“We are able to make connections with those in our community, both people who are longtime fans of COOP and people who are trying us for the first time,” said Maggie Sylke, brand marketing specialist at COOP Ale Works. “Both of these are beneficial to us because we can meet the people who have gotten us where we are today and introduce new fans to a craft beer they’ll love.”
Each year, COOP eagerly awaits Bioscience Association’s invitation to join for yet another chance to showcase the brews they work so hard to create.
“Our favorite part about OKBio BrewFest is getting our beer into the hands of the Oklahoma City community,” Sylke said.
Thanks to support from community and sponsors alike, companies like COOP will likely have the chance to continue sharing their product for years to come.
So long as the vendors continue showing up and people keep planning to attend, Meacham sees no reason to turn away from the event he helped build. Though he sees it as a true asset to the city, he also acknowledges the occasion’s recreational value.
“We all like to drink beer and good wine and maybe a spirit every now and then,” he said. “I personally enjoy it quite a bit. It lets me try a lot of these beers from these great Oklahoma craft brewers that I wouldn’t get to try otherwise.”
It’s clear he’s not the only one who thinks so. Since its inception, i2E has successfully turned the small craft beer festival into what Fay now describes as an Oklahoma City staple.
“It’s just a good kind of networking, kind of happy hour environment,” Fay said.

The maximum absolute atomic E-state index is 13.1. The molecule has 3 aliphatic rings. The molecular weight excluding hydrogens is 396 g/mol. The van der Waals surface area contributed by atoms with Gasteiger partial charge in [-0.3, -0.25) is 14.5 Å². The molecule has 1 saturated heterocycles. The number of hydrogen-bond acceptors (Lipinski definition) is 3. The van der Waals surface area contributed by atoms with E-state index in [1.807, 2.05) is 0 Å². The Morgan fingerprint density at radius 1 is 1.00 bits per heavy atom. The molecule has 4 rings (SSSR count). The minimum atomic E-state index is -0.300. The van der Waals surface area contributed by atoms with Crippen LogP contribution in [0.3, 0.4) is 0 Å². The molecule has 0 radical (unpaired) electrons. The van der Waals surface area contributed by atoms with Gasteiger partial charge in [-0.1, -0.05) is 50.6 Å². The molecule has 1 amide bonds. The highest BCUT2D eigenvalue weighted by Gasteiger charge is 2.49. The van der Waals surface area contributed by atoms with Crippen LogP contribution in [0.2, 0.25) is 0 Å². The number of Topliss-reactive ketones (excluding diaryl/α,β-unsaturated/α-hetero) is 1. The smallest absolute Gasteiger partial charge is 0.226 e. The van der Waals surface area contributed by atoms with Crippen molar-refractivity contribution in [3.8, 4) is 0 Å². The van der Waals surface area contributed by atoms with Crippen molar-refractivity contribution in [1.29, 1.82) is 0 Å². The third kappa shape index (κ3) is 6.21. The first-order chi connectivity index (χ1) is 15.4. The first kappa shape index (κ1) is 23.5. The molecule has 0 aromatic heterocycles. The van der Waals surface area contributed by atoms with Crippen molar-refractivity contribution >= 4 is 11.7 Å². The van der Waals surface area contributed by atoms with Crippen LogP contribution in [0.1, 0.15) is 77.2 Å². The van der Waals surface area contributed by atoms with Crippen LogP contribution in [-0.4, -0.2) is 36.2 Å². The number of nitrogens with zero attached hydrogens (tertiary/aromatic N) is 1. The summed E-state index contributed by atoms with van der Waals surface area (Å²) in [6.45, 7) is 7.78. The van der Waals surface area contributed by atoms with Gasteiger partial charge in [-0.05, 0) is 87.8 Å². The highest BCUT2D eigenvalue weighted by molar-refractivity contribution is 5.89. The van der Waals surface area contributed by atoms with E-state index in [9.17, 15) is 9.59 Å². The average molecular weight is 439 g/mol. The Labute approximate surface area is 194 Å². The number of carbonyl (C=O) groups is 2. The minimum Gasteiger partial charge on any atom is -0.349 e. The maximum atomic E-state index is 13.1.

In addition to the names Oklahomans know and love, home brewers will be given a chance to share with others a taste of their work before opening a brewery of their own — another facet that entices people to come sample a drink not readily available for public consumption.
Having outgrown its original venue, BrewFest is consistently housed in a location capable of accommodating the masses of people now lining up to attend: Chickasaw Bricktown Ballpark, 2 S. Mickey Mantle Drive.
Holding the event in the same venue has also made for a smoother setup.
“After you’ve done it for a number of years at a time, it becomes kind of a pattern that you follow,” Meacham said. “From my perspective, it’s just making sure we’re covering our costs and again making sure I have good people that know what they’re doing and know how to put on a first-class event. I’m very lucky to have that.”
Blaine Stansel, CEO and co-founder of Roughtail Brewing Company, has been particularly pleased with the way things are running.
“It’s really straightforward, and they get all their ducks in a row,” Stansel said regarding i2E’s ability to manage the event. “At this point, it’s a well-oiled machine.”
Those planning to attend BrewFest can pre-register. A 14-ounce mug and unlimited 5-ounce samples come with all ticket purchases. Attendance will be capped at 500 people, and a portion of the attendees’ costs are tax-deductible.
“Just don’t drink too much and drive,” Meacham said. “That’s the only admonition.”
The event runs 5-7 p.m. Nov. 8.